Rien.

Rien.

reeYAA. Click below to hear this.*

Nothing.

This is the story of one word, in two parts:

Pick a word. Any word. If you say it enough times, it begins to sound odd, or silly. Then it begins to sound positively alien, and before you know it, it undergoes a sort of rebirth, becoming a different creature altogether, all pink and shiny and new. Where did it come from? Did we just make something out of nothing?

Such a word is rien. I was thinking idly about the word this morning, when it startled me by transforming. There it was, staring at me with its unblinking eye, daring me to make something of it.

Rien means nothing, “no thing”. But where did it come from? From the Latin word for something!

Let’s begin at the beginning, shall we? In Latin, words have cases to show how a word is being used in a sentence. Sometimes a word is the subject of the sentence (res means thing), sometimes the same word is an object or some other part of speech (rem also means thing). Because the words have different forms, you can scramble the sentence and still understand how the words relate to each other….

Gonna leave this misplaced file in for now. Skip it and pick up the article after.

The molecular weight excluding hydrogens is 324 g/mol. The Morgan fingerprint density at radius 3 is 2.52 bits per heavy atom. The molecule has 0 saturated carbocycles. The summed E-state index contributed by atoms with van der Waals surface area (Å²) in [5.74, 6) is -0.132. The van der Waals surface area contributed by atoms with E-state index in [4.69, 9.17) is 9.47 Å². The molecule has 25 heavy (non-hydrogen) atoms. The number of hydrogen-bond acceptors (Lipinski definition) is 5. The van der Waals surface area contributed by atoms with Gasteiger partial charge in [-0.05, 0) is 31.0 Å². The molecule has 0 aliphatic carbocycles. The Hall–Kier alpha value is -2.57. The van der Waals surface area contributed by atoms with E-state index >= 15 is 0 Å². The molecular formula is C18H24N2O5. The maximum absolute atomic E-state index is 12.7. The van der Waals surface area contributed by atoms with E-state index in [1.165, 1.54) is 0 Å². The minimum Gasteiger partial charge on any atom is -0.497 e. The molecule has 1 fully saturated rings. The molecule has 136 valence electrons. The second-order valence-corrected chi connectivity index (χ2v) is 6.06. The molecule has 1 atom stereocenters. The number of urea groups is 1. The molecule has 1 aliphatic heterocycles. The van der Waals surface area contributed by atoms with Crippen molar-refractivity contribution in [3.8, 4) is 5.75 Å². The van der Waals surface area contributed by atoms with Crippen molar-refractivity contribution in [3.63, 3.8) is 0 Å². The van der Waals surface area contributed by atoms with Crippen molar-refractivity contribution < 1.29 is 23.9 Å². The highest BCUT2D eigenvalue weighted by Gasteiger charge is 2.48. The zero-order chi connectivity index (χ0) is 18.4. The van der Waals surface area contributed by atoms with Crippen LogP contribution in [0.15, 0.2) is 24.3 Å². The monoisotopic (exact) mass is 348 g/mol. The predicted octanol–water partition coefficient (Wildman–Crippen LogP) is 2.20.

The story continues in my next post!

*Some mobile phones, such as Blackberries, won’t display the audio player. If no player appears, here’s an alternative link to the audio file:

rien.mp3

2 responses to “Rien.

  1. Pingback: Rien (suite) | Spk Frnch

  2. There are six tenses in the Latin language: present , future, imperfect, perfect, future perfect, and pluperfect. Each tense has a set of endings corresponding to the person and number referred to. This means that subject pronouns (e.g. ego “I”) tend to be included only for emphasis or contrast. The following table lists the endings for the active voice and indicative mood of each of these tenses.

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